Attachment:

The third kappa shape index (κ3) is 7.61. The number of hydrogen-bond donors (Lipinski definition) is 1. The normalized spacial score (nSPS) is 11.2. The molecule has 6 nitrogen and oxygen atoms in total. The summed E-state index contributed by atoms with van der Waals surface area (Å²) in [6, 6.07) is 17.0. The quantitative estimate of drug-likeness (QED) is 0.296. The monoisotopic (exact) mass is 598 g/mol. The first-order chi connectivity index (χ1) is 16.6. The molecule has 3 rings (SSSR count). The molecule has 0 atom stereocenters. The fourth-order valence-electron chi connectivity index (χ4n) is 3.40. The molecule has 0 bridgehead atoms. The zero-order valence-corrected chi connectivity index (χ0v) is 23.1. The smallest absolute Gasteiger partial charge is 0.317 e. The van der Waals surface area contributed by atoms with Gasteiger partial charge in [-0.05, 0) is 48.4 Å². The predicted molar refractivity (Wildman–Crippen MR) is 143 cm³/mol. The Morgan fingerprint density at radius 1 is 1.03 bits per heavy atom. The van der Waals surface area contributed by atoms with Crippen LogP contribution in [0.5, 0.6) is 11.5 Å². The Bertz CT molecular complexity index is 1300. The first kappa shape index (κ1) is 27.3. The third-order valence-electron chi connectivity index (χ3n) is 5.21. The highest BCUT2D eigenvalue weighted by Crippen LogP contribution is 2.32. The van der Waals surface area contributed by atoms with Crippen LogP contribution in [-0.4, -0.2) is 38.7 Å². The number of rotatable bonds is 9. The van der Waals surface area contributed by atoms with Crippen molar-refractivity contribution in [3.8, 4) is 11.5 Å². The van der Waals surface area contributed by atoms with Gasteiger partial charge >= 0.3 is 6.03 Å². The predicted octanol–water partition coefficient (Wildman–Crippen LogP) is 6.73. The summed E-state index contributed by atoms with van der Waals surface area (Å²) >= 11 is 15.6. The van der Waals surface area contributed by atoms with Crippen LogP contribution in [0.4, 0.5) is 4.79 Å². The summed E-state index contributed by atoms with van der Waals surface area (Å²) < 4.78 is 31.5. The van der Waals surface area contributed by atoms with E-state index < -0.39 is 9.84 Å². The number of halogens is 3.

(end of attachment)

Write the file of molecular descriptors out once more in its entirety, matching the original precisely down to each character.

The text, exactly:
The third kappa shape index (κ3) is 7.61. The number of hydrogen-bond donors (Lipinski definition) is 1. The normalized spacial score (nSPS) is 11.2. The molecule has 6 nitrogen and oxygen atoms in total. The summed E-state index contributed by atoms with van der Waals surface area (Å²) in [6, 6.07) is 17.0. The quantitative estimate of drug-likeness (QED) is 0.296. The monoisotopic (exact) mass is 598 g/mol. The first-order chi connectivity index (χ1) is 16.6. The molecule has 3 rings (SSSR count). The molecule has 0 atom stereocenters. The fourth-order valence-electron chi connectivity index (χ4n) is 3.40. The molecule has 0 bridgehead atoms. The zero-order valence-corrected chi connectivity index (χ0v) is 23.1. The smallest absolute Gasteiger partial charge is 0.317 e. The van der Waals surface area contributed by atoms with Gasteiger partial charge in [-0.05, 0) is 48.4 Å². The predicted molar refractivity (Wildman–Crippen MR) is 143 cm³/mol. The Morgan fingerprint density at radius 1 is 1.03 bits per heavy atom. The van der Waals surface area contributed by atoms with Crippen LogP contribution in [0.5, 0.6) is 11.5 Å². The Bertz CT molecular complexity index is 1300. The first kappa shape index (κ1) is 27.3. The third-order valence-electron chi connectivity index (χ3n) is 5.21. The highest BCUT2D eigenvalue weighted by Crippen LogP contribution is 2.32. The van der Waals surface area contributed by atoms with Crippen LogP contribution in [-0.4, -0.2) is 38.7 Å². The number of rotatable bonds is 9. The van der Waals surface area contributed by atoms with Crippen molar-refractivity contribution in [3.8, 4) is 11.5 Å². The van der Waals surface area contributed by atoms with Gasteiger partial charge >= 0.3 is 6.03 Å². The predicted octanol–water partition coefficient (Wildman–Crippen LogP) is 6.73. The summed E-state index contributed by atoms with van der Waals surface area (Å²) >= 11 is 15.6. The van der Waals surface area contributed by atoms with Crippen LogP contribution in [0.4, 0.5) is 4.79 Å². The summed E-state index contributed by atoms with van der Waals surface area (Å²) < 4.78 is 31.5. The van der Waals surface area contributed by atoms with E-state index < -0.39 is 9.84 Å². The number of halogens is 3.